STOCKTON (AP) — A state appellate court has ruled that California water officials cannot go onto private property for soil testing and other studies related to construction of two massive tunnels that would siphon water from the Sacramento River.
Nancy Vogel of the state’s Department of Water Resources said Friday that officials anticipated the ruling and work won’t be delayed.
The decision handed down Thursday by the state’s 3rd District Court of Appeal says an intrusion on private property without permission violates the California Constitution.
If built, the Bay Delta Conservation Plan — estimated to cost billions of dollars — would send fresh water around the Sacramento-San Joaquin Delta to Central and Southern California.
The ruling stems from a lawsuit filed against the state by more than 150 property owners in Sacramento, San Joaquin, Yolo, Solano and Contra Costa counties.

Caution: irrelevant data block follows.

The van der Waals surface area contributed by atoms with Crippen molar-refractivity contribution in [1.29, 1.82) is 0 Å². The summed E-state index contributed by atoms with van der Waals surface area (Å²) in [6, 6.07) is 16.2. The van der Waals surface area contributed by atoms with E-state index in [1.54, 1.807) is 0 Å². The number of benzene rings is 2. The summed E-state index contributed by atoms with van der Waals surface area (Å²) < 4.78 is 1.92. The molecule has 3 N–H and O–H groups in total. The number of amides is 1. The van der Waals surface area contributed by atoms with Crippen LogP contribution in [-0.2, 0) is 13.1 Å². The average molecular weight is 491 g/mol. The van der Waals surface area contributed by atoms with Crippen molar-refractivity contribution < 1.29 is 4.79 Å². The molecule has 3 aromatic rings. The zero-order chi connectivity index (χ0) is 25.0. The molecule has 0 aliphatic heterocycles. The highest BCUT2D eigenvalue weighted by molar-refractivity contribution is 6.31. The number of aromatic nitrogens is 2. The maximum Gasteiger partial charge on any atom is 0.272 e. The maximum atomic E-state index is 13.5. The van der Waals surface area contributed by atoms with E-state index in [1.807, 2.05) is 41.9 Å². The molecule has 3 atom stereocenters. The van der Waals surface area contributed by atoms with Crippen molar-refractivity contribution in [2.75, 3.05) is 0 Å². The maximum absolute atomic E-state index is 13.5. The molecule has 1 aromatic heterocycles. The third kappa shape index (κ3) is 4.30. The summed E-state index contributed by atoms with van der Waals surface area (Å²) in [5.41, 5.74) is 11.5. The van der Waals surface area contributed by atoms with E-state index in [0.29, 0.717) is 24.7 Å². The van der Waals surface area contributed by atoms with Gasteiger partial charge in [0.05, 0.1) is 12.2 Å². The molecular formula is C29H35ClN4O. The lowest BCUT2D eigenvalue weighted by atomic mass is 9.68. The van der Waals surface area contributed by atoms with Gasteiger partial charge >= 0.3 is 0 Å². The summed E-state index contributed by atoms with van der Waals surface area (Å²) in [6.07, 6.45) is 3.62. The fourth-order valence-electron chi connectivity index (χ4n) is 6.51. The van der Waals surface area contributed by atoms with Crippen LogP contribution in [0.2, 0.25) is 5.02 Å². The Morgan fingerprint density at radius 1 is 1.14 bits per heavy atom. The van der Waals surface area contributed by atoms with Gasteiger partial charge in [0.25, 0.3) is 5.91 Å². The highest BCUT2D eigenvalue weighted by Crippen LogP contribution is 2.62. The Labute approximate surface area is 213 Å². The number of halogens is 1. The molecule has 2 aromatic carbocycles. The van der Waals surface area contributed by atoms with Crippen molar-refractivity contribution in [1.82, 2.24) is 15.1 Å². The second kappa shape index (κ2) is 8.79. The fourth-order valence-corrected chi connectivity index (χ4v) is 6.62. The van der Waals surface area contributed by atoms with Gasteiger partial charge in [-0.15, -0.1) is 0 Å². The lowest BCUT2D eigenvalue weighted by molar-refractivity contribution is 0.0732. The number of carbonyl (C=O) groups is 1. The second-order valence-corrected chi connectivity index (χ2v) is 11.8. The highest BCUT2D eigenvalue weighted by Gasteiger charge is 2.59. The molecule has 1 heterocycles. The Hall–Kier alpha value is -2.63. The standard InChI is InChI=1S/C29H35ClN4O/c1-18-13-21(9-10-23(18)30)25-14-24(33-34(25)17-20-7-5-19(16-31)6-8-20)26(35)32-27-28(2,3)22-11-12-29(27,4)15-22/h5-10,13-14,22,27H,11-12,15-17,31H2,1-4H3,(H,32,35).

The three-judge panel ruled 2-1 in a 44-page decision with the majority opinion saying the state must adhere to eminent domain laws, which give property owners the right to a jury trial to determine a fair payment for taking away their land.
Acts such as testing soil, observing or trapping animals either by driving onto property, using boats or going on foot amount to “taking” and trigger the need for eminent domain proceedings, the majority opinion said.
The Sacramento Bee reported Friday that state officials don’t want to buy land — mostly owned by farmers and ranchers — before they decide it is needed for the water project.
Vogel said in a statement that the state has already built time into the project’s schedule for such measures.
“Based on the lower court’s decision, (the state) has been proceeding pursuant to the eminent domain process to conduct geotechnical drilling and will continue to do so,” she said. “Thus, the (project’s) schedule takes into account the time needed for this process.”
State officials will likely ask the California Supreme Court to review the ruling, the newspaper reported.